The Justice Department, however, was working internally on a shorter list of firings, and submitted that list to the White House in late 2006, Perino said.
"At no time were names added or subtracted by the White House," Perino said. "We continue to believe that the decision to remove and replace U.S. attorneys who serve at the pleasure of the president was perfectly appropriate and within administration's discretion. We stand by the Department of Justice's assertion that they were removed for performance and managerial reasons."
Dating back to mid-2004, the White House's legislative affairs, political affairs and chief of staff's offices had received complaints from a variety of sources about the lack of vigorous prosecution of election fraud cases in various locations, including Philadelphia, Milwaukee and New Mexico, she said.
Those complaints were passed on to the Justice Department or Mier's office.
"The president recalls hearing complaints about election fraud not being vigorously prosecuted and believes he may have informally mentioned it to the attorney general during a brief discussion on other Department of Justice matters," Perino said, adding that the conversation would have taken place in October 2006.
"At no time did any White House officials, including the president, direct the Department of Justice to take specific action against any individual U.S. attorney," she added.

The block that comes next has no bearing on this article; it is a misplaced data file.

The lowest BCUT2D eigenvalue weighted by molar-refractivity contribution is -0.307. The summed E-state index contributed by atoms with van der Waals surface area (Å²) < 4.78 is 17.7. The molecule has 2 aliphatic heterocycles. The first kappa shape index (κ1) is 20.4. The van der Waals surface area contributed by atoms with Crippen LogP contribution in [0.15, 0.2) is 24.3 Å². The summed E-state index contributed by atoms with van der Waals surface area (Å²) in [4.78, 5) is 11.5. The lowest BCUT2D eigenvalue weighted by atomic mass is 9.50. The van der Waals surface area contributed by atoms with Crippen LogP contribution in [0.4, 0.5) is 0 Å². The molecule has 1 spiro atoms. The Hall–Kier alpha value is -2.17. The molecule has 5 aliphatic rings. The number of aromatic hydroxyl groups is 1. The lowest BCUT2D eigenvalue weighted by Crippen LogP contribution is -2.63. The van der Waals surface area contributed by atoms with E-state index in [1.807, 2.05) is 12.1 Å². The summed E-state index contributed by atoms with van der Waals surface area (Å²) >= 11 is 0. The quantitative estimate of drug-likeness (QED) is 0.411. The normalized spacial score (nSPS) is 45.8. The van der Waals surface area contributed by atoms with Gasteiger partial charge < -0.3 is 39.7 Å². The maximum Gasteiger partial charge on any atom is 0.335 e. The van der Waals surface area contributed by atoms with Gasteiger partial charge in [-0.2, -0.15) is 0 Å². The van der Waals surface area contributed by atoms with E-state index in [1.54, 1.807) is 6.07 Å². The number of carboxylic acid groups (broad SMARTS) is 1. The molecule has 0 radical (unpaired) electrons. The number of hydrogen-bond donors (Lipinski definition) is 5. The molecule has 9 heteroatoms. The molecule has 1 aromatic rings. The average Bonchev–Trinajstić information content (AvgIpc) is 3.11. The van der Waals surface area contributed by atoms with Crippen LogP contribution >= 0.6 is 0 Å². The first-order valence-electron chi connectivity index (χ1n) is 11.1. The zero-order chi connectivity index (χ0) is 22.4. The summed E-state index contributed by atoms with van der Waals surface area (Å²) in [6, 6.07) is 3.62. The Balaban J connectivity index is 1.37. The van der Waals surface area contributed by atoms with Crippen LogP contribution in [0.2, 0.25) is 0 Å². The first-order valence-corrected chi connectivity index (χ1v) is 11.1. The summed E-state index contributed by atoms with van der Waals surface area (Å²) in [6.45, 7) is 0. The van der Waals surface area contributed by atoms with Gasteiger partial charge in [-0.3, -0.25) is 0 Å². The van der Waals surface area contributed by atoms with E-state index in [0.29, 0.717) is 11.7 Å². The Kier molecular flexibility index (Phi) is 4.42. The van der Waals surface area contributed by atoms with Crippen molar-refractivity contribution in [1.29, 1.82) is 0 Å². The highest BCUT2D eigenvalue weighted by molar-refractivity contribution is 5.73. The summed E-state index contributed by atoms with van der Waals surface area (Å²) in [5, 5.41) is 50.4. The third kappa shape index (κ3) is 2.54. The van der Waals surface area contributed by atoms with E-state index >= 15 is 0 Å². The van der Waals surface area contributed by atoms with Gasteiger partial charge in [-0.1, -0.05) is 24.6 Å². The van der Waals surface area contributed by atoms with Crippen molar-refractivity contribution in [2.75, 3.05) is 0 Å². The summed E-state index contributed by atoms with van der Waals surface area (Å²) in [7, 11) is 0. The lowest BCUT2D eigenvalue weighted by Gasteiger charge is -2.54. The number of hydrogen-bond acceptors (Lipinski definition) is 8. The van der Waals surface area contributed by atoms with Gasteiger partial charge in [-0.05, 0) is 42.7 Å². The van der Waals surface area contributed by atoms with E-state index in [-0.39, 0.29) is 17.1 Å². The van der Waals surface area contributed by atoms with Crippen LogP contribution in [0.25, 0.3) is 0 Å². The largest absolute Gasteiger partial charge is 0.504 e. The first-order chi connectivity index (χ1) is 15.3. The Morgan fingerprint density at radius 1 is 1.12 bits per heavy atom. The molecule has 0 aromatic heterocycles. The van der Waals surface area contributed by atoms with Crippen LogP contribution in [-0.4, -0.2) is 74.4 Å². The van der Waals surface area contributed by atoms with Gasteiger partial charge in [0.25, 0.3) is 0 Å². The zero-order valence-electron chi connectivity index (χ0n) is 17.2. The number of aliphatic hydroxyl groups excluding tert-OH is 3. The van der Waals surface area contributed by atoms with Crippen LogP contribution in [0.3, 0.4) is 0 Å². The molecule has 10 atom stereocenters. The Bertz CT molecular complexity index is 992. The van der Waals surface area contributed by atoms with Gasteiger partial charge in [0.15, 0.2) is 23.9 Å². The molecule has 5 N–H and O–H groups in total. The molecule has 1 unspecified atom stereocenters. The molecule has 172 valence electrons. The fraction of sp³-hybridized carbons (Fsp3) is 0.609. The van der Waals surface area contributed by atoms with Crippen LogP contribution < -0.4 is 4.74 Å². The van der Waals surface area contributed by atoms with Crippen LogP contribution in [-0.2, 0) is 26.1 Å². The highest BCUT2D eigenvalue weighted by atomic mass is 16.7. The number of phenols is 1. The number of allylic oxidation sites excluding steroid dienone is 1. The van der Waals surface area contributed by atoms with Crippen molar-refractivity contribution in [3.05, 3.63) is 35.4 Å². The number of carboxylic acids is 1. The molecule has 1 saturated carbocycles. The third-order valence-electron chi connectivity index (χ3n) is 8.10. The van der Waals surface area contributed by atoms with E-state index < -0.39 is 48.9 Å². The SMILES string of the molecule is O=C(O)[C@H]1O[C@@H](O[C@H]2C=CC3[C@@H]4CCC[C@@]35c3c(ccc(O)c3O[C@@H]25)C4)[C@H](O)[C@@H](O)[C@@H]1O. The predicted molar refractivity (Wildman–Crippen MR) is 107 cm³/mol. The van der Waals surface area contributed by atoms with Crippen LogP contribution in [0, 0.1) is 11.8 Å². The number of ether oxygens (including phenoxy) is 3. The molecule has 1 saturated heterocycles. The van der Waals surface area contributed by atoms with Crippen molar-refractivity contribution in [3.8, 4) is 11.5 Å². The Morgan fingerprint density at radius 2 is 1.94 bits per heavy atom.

The Washington Post reported initially on the idea of dismissing all the prosecutors, saying it reviewed a number of internal White House e-mails preceding the final dismissals.
Sampson resigned after acknowledging that he did not tell other Justice officials who testified to Congress about the extent of his communications with the White House, leading them to provide incomplete information in their testimony, one official said before the official announcement.
The new revelations Monday evening came after congressional Democrats earlier in the day singled out Rove — and, ultimately, the White House — for questioning about whether the dismissals were politically motivated.
Last week, House Judiciary Committee Chairman John Conyers, D-Mich., said he would seek to interview Miers and deputy counsel William Kelly for insight on their roles, if any, in the firings.
FOX New's Ian McCaleb and The Associated Press contributed to this report.